Goiânia — For the first time since 1950 (when Brazil lost the championship to Uruguay 2-1 at the last minute) the World Cup soccer games will be played in Brazil for 30 days starting June 12. Brazil is the only 2014 contender that has won the World Cup five times, so enthusiasm here runs high. There have been years of preparation, building or remodeling stadiums and infrastructures in 12 cities — lots of money spent, unavailable for public health, education, public transportation, housing and social programs. Numerous public protests have occurred as a result.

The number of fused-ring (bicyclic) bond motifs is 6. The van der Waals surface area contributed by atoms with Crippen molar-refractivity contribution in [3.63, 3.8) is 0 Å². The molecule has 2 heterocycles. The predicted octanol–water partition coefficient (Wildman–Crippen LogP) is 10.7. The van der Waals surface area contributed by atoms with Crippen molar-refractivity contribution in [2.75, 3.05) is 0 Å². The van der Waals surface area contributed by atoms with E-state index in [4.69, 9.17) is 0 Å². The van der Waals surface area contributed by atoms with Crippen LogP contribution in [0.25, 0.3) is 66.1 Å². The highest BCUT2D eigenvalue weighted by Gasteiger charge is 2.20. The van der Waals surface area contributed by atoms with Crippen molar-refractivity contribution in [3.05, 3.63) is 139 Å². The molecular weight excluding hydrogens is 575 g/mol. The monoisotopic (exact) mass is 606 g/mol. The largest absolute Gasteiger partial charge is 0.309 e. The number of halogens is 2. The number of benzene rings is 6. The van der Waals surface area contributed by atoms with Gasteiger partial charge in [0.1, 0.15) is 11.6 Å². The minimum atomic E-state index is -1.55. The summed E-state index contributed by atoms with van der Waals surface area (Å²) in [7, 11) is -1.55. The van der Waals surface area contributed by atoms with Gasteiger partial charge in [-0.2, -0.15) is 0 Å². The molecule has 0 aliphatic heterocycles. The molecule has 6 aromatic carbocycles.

For religious women and men throughout Brazil, the World Cup Games are seen as a “mega event” that will augment an already very serious violation against human dignity: human trafficking in its various forms. We know that this is highly organized crime, with national and international networks of procurers, transporters and sellers. But religious have been organizing, too.
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